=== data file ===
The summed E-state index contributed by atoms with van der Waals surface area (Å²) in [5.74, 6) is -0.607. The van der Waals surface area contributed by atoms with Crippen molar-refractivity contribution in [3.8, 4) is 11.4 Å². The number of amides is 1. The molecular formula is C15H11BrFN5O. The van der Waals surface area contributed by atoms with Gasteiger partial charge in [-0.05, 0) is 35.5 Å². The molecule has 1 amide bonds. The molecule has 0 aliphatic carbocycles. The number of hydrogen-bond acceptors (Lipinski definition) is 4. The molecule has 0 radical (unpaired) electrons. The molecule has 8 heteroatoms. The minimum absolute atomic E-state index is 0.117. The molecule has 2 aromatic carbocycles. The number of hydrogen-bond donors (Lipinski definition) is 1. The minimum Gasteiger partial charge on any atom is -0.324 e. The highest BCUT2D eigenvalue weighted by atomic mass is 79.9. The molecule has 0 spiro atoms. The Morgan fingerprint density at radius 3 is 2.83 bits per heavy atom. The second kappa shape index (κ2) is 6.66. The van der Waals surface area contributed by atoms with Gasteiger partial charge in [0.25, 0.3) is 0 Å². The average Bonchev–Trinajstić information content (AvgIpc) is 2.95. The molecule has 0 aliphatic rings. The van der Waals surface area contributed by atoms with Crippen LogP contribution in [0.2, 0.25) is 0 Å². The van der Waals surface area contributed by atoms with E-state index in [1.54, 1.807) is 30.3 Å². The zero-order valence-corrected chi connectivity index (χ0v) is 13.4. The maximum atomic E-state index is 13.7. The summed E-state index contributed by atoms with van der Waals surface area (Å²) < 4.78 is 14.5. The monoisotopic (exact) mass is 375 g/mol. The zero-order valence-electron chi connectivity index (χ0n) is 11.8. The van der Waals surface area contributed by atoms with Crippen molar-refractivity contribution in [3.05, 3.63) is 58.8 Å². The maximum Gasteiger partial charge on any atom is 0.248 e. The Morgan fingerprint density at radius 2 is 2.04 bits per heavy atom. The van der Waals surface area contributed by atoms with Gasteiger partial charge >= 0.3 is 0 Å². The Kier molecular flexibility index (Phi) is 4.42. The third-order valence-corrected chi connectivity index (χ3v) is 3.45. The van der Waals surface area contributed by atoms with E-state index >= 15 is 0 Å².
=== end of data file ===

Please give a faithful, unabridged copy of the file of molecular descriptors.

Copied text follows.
The summed E-state index contributed by atoms with van der Waals surface area (Å²) in [5.74, 6) is -0.607. The van der Waals surface area contributed by atoms with Crippen molar-refractivity contribution in [3.8, 4) is 11.4 Å². The number of amides is 1. The molecular formula is C15H11BrFN5O. The van der Waals surface area contributed by atoms with Gasteiger partial charge in [-0.05, 0) is 35.5 Å². The molecule has 1 amide bonds. The molecule has 0 aliphatic carbocycles. The number of hydrogen-bond acceptors (Lipinski definition) is 4. The molecule has 0 radical (unpaired) electrons. The molecule has 8 heteroatoms. The minimum absolute atomic E-state index is 0.117. The molecule has 2 aromatic carbocycles. The number of hydrogen-bond donors (Lipinski definition) is 1. The minimum Gasteiger partial charge on any atom is -0.324 e. The highest BCUT2D eigenvalue weighted by atomic mass is 79.9. The molecule has 0 spiro atoms. The Morgan fingerprint density at radius 3 is 2.83 bits per heavy atom. The second kappa shape index (κ2) is 6.66. The van der Waals surface area contributed by atoms with Gasteiger partial charge in [0.25, 0.3) is 0 Å². The average Bonchev–Trinajstić information content (AvgIpc) is 2.95. The molecule has 0 aliphatic rings. The van der Waals surface area contributed by atoms with Crippen LogP contribution in [0.2, 0.25) is 0 Å². The van der Waals surface area contributed by atoms with E-state index in [1.54, 1.807) is 30.3 Å². The zero-order valence-corrected chi connectivity index (χ0v) is 13.4. The maximum atomic E-state index is 13.7. The summed E-state index contributed by atoms with van der Waals surface area (Å²) < 4.78 is 14.5. The monoisotopic (exact) mass is 375 g/mol. The zero-order valence-electron chi connectivity index (χ0n) is 11.8. The van der Waals surface area contributed by atoms with Crippen molar-refractivity contribution in [3.05, 3.63) is 58.8 Å². The maximum Gasteiger partial charge on any atom is 0.248 e. The Morgan fingerprint density at radius 2 is 2.04 bits per heavy atom. The van der Waals surface area contributed by atoms with Gasteiger partial charge >= 0.3 is 0 Å². The Kier molecular flexibility index (Phi) is 4.42. The third-order valence-corrected chi connectivity index (χ3v) is 3.45. The van der Waals surface area contributed by atoms with E-state index >= 15 is 0 Å².